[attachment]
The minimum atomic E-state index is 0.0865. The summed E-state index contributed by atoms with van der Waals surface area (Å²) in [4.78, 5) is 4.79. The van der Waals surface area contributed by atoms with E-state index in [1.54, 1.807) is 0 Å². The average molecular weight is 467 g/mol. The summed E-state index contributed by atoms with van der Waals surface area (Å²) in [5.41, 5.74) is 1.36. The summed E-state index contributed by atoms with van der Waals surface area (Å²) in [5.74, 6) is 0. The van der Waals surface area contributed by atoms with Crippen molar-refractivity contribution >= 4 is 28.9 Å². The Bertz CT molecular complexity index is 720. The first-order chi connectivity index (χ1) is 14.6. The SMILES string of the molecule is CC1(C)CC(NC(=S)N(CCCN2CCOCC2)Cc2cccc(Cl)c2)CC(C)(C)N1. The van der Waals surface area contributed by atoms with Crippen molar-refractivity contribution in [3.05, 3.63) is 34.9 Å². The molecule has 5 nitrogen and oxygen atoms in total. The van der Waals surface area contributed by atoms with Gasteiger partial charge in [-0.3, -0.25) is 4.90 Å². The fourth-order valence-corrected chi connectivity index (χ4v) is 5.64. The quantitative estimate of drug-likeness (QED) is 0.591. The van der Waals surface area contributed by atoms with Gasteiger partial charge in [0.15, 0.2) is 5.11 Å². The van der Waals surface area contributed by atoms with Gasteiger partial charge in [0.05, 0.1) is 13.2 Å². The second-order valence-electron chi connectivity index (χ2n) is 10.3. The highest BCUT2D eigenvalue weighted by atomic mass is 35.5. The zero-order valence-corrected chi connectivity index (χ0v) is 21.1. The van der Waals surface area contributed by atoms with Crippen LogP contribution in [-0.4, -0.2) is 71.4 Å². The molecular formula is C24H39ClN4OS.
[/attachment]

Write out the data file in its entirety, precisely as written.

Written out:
The minimum atomic E-state index is 0.0865. The summed E-state index contributed by atoms with van der Waals surface area (Å²) in [4.78, 5) is 4.79. The van der Waals surface area contributed by atoms with E-state index in [1.54, 1.807) is 0 Å². The average molecular weight is 467 g/mol. The summed E-state index contributed by atoms with van der Waals surface area (Å²) in [5.41, 5.74) is 1.36. The summed E-state index contributed by atoms with van der Waals surface area (Å²) in [5.74, 6) is 0. The van der Waals surface area contributed by atoms with Crippen molar-refractivity contribution >= 4 is 28.9 Å². The Bertz CT molecular complexity index is 720. The first-order chi connectivity index (χ1) is 14.6. The SMILES string of the molecule is CC1(C)CC(NC(=S)N(CCCN2CCOCC2)Cc2cccc(Cl)c2)CC(C)(C)N1. The van der Waals surface area contributed by atoms with Crippen molar-refractivity contribution in [3.05, 3.63) is 34.9 Å². The molecule has 5 nitrogen and oxygen atoms in total. The van der Waals surface area contributed by atoms with Gasteiger partial charge in [-0.3, -0.25) is 4.90 Å². The fourth-order valence-corrected chi connectivity index (χ4v) is 5.64. The quantitative estimate of drug-likeness (QED) is 0.591. The van der Waals surface area contributed by atoms with Gasteiger partial charge in [0.15, 0.2) is 5.11 Å². The van der Waals surface area contributed by atoms with Gasteiger partial charge in [0.05, 0.1) is 13.2 Å². The second-order valence-electron chi connectivity index (χ2n) is 10.3. The highest BCUT2D eigenvalue weighted by atomic mass is 35.5. The zero-order valence-corrected chi connectivity index (χ0v) is 21.1. The van der Waals surface area contributed by atoms with Crippen LogP contribution in [-0.4, -0.2) is 71.4 Å². The molecular formula is C24H39ClN4OS.